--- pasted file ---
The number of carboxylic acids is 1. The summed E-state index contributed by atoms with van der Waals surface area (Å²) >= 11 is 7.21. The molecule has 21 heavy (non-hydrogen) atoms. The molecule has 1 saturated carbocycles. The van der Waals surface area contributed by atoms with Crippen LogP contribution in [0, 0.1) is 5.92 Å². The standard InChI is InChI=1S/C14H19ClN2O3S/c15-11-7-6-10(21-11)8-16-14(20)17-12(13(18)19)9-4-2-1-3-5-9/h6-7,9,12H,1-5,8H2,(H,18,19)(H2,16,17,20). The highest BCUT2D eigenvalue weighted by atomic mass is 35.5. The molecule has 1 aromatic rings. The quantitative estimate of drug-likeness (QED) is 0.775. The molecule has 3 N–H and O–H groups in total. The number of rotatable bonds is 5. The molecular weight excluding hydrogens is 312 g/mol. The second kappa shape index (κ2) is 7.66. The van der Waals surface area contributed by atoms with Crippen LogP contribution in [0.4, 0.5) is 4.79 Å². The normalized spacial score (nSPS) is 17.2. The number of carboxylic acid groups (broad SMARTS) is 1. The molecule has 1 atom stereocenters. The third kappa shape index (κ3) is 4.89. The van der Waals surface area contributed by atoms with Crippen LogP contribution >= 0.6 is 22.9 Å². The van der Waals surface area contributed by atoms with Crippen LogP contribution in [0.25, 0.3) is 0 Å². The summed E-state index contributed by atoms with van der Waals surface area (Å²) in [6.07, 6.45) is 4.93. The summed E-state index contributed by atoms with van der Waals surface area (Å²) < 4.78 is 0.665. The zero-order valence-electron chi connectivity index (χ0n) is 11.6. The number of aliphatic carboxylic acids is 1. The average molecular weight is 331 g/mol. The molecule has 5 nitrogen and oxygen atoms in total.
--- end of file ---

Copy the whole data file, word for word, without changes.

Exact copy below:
The number of carboxylic acids is 1. The summed E-state index contributed by atoms with van der Waals surface area (Å²) >= 11 is 7.21. The molecule has 21 heavy (non-hydrogen) atoms. The molecule has 1 saturated carbocycles. The van der Waals surface area contributed by atoms with Crippen LogP contribution in [0, 0.1) is 5.92 Å². The standard InChI is InChI=1S/C14H19ClN2O3S/c15-11-7-6-10(21-11)8-16-14(20)17-12(13(18)19)9-4-2-1-3-5-9/h6-7,9,12H,1-5,8H2,(H,18,19)(H2,16,17,20). The highest BCUT2D eigenvalue weighted by atomic mass is 35.5. The molecule has 1 aromatic rings. The quantitative estimate of drug-likeness (QED) is 0.775. The molecule has 3 N–H and O–H groups in total. The number of rotatable bonds is 5. The molecular weight excluding hydrogens is 312 g/mol. The second kappa shape index (κ2) is 7.66. The van der Waals surface area contributed by atoms with Crippen LogP contribution in [0.4, 0.5) is 4.79 Å². The normalized spacial score (nSPS) is 17.2. The number of carboxylic acid groups (broad SMARTS) is 1. The molecule has 1 atom stereocenters. The third kappa shape index (κ3) is 4.89. The van der Waals surface area contributed by atoms with Crippen LogP contribution >= 0.6 is 22.9 Å². The van der Waals surface area contributed by atoms with Crippen LogP contribution in [0.25, 0.3) is 0 Å². The summed E-state index contributed by atoms with van der Waals surface area (Å²) in [6.07, 6.45) is 4.93. The summed E-state index contributed by atoms with van der Waals surface area (Å²) < 4.78 is 0.665. The zero-order valence-electron chi connectivity index (χ0n) is 11.6. The number of aliphatic carboxylic acids is 1. The average molecular weight is 331 g/mol. The molecule has 5 nitrogen and oxygen atoms in total.